bosnia report
New Series No: 27-28 January - May 2002
Belgrade isn't fit to help
by Washington Post

The improper arrest of a US diplomat in Belgrade has dramatically demonstrated that the Yugoslav federal government and military establishment remain entirely unfit for Western support and cooperation.

The US Embassy staffer was arrested by military police as he allegedly accepted secret documents from a senior official in the Serbian government, then was illegally held incommunicado for 15 hours and physically assaulted. Western officials said some secret documents were planted on the official; but even more revealing are the reports that the information allegedly being transferred was evidence against the former Serbian ruler Slobodan Milosevic, who is now on trial before an international tribunal. The Yugoslav federal government under President Vojislav Kostunica is already guilty of an almost complete failure to cooperate with the tribunal. Now the indication is that it was ready to arrest and rough up a US diplomat who may have tried to obtain evidence that the government has withheld in violation of a United Nations resolution. The episode should greatly simplify a Bush administration decision due by the end of the month on whether to certify that Yugoslavia has met congressionally mandated conditions for receiving further US aid. Quite simply, it has not.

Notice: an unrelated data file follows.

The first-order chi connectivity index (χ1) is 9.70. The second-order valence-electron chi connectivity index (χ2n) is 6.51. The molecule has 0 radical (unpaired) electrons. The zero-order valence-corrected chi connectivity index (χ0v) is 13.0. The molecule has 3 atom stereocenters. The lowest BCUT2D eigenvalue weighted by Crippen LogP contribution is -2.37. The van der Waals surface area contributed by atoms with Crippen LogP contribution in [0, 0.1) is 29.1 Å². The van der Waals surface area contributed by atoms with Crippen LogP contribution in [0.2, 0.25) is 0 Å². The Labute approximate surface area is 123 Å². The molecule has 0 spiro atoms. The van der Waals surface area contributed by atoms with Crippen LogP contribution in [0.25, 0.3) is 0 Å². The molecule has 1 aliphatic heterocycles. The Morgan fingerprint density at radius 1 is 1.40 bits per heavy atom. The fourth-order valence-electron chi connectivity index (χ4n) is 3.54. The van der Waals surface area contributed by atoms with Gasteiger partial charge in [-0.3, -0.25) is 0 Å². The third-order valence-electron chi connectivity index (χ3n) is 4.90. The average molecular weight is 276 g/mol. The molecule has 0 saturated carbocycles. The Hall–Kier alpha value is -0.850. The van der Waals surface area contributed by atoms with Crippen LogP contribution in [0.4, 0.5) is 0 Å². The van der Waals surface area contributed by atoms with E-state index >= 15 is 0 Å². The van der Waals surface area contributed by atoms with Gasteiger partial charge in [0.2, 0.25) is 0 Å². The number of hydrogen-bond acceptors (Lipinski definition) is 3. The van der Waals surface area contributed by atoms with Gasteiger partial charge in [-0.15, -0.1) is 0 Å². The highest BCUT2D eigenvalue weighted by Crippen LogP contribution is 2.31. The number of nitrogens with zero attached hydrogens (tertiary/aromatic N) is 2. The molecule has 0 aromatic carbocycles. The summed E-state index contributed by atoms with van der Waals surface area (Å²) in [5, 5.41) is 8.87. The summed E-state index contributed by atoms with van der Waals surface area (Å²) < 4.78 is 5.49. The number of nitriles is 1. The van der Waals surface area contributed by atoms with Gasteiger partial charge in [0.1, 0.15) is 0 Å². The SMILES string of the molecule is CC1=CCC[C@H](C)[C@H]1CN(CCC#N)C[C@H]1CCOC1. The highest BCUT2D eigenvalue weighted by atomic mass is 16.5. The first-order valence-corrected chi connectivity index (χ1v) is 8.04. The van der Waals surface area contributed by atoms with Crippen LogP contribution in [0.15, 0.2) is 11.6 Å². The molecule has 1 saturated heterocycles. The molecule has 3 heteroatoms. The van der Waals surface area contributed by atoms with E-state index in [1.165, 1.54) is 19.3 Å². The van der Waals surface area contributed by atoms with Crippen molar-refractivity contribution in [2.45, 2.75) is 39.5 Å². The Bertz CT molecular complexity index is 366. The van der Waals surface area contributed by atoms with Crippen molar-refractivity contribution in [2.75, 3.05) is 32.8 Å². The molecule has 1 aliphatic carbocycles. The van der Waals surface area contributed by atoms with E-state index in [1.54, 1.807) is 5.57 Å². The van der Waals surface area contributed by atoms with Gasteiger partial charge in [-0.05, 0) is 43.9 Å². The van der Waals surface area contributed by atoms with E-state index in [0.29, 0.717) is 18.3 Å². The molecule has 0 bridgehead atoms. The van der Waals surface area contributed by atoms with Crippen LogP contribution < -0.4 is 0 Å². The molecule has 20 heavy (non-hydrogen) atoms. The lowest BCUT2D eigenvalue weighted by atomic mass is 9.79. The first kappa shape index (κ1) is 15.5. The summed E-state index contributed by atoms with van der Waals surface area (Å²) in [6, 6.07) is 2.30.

Not only has it not cooperated with the tribunal, it has also failed to meet other conditions requiring it to release ethnic Albanian political prisoners and stop funding the Serbian army in neighbouring Bosnia. Kostunica has willfully blocked action against the 20 indicted war criminals who live in his country, and he has continued to allow the military and police establishments created by Milosevic to operate with impunity, led by the same commanders who practised genocide in Kosovo. It was military intelligence forces who arrested the US diplomat and a former Yugoslav general. Kostunica publicly sanctioned this illegal procedure and the bogus charges behind it. Reimposing sanctions on Yugoslavia and blocking its efforts to join or obtain financing from Western institutions would be painful only because the governments of Serbia and Montenegro, the remaining components of Yugoslavia, are led by pro-Western reformists who have worked hard to lead the country out of Milosevic's decade-long nightmare of nationalist aggression. Prime Minister Zoran Djindjic of Serbia went around Kostunica to deliver Milosevic to The Hague a year ago; he has strongly criticized last Thursday's arrests and called for imposition of civilian control on the military.

But making concessions for the sake of Djindjic essentially means ratifying the agenda of KoŇ°tunica, who wants to restore Yugoslavia's international standing without repudiating Milosevic's poisonous and repugnant nationalism. That is an increasingly dangerous position. With the help of his well-placed supporters in Belgrade, Milosevic has been using his trial to broadcast his demagoguery to Serbia, where his case is covered daily on television. Serbs must understand that acceptance by Europe and the United States will be impossible unless they reject Milosevic's appeals and demand a government that will once and for all abolish his legacy.

This Washington Post editorial appeared in the International Herald Tribune, 22 March 2002



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